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The FDIC also said on Tuesday the decline in the insurance fund's balance caused the reserve ratio to fall to 1.01 percent as of June 30, from 1.19 percent the prior quarter.
Because the reserve ratio -- the fund's balance divided by the insured deposits -- fell below 1.15 percent, the FDIC is forced to develop a restoration plan to replenish the fund.
The FDIC will consider such a plan in early October, it said, which will likely force banks that engage in riskier activities to pay more into the fund than other U.S. banks.
The willingness and ability of Americans to come back into the housing market over the next few months will determine whether the U.S. economy experiences a mild downturn or the deepest recession in 30 years.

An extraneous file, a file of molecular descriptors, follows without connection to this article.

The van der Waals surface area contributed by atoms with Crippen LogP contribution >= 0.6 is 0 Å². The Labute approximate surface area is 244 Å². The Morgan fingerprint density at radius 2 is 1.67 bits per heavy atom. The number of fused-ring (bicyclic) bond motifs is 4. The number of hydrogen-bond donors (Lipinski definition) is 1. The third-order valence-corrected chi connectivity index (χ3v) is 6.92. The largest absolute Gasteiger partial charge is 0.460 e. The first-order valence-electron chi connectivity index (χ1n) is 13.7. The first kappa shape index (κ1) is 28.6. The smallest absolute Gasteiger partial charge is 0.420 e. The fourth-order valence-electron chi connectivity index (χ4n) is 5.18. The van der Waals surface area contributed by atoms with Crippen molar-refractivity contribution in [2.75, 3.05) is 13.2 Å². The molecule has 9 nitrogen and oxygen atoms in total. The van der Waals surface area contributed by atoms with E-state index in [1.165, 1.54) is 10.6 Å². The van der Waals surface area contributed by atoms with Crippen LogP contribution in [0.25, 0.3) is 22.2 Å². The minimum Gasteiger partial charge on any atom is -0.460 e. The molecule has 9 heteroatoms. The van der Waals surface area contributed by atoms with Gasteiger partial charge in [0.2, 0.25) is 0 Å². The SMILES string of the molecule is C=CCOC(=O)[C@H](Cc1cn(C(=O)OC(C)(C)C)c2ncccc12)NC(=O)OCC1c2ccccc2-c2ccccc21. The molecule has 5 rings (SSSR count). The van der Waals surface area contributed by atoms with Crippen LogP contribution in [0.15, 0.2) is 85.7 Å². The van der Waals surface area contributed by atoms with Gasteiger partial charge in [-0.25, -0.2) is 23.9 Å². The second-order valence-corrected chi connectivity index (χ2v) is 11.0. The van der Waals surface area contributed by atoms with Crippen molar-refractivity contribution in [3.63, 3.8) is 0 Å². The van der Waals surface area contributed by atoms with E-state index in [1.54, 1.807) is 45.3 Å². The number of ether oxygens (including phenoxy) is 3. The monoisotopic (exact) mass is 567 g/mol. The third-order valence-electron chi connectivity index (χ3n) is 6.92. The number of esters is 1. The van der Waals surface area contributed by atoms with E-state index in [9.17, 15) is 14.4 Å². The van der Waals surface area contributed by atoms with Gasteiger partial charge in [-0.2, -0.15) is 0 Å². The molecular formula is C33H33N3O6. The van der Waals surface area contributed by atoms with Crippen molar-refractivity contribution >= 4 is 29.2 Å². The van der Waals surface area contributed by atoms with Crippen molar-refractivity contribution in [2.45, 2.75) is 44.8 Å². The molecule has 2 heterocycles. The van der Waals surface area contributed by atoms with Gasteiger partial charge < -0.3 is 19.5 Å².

Many economists say that home prices have another 10 percent to fall to bring them into balance with rents and incomes. A fall of that magnitude would elicit a huge sigh of relief from Wall Street and Washington.
But it wouldn't take much - a further clampdown by private lenders or a meltdown at mortgage finance companies Fannie Mae and Freddie Mac - to push home prices down much more severely, perhaps more than 20 percent.